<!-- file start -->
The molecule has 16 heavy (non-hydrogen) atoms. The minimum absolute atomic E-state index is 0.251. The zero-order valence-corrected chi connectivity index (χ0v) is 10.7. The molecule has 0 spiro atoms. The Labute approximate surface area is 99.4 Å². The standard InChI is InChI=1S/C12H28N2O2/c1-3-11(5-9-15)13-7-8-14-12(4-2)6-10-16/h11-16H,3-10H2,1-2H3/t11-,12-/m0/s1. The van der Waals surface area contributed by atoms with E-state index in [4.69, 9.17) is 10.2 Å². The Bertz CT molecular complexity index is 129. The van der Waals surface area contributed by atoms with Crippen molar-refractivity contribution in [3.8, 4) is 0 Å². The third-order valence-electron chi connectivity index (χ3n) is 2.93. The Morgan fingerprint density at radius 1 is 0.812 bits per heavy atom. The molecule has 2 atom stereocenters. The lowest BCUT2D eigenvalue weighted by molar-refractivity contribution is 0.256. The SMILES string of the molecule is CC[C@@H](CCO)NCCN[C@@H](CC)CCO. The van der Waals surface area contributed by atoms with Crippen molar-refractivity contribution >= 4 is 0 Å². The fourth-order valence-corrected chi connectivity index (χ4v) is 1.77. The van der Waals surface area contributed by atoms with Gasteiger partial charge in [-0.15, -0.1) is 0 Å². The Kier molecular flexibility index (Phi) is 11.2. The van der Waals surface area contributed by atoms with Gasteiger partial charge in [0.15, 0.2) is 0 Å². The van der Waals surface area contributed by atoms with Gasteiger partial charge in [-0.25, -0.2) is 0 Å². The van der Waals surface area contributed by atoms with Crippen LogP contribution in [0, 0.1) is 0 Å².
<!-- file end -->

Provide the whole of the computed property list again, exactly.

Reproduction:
The molecule has 16 heavy (non-hydrogen) atoms. The minimum absolute atomic E-state index is 0.251. The zero-order valence-corrected chi connectivity index (χ0v) is 10.7. The molecule has 0 spiro atoms. The Labute approximate surface area is 99.4 Å². The standard InChI is InChI=1S/C12H28N2O2/c1-3-11(5-9-15)13-7-8-14-12(4-2)6-10-16/h11-16H,3-10H2,1-2H3/t11-,12-/m0/s1. The van der Waals surface area contributed by atoms with E-state index in [4.69, 9.17) is 10.2 Å². The Bertz CT molecular complexity index is 129. The van der Waals surface area contributed by atoms with Crippen molar-refractivity contribution in [3.8, 4) is 0 Å². The third-order valence-electron chi connectivity index (χ3n) is 2.93. The Morgan fingerprint density at radius 1 is 0.812 bits per heavy atom. The molecule has 2 atom stereocenters. The lowest BCUT2D eigenvalue weighted by molar-refractivity contribution is 0.256. The SMILES string of the molecule is CC[C@@H](CCO)NCCN[C@@H](CC)CCO. The van der Waals surface area contributed by atoms with Crippen molar-refractivity contribution >= 4 is 0 Å². The fourth-order valence-corrected chi connectivity index (χ4v) is 1.77. The van der Waals surface area contributed by atoms with Gasteiger partial charge in [-0.15, -0.1) is 0 Å². The Kier molecular flexibility index (Phi) is 11.2. The van der Waals surface area contributed by atoms with Gasteiger partial charge in [0.15, 0.2) is 0 Å². The van der Waals surface area contributed by atoms with Gasteiger partial charge in [-0.25, -0.2) is 0 Å². The van der Waals surface area contributed by atoms with Crippen LogP contribution in [0, 0.1) is 0 Å².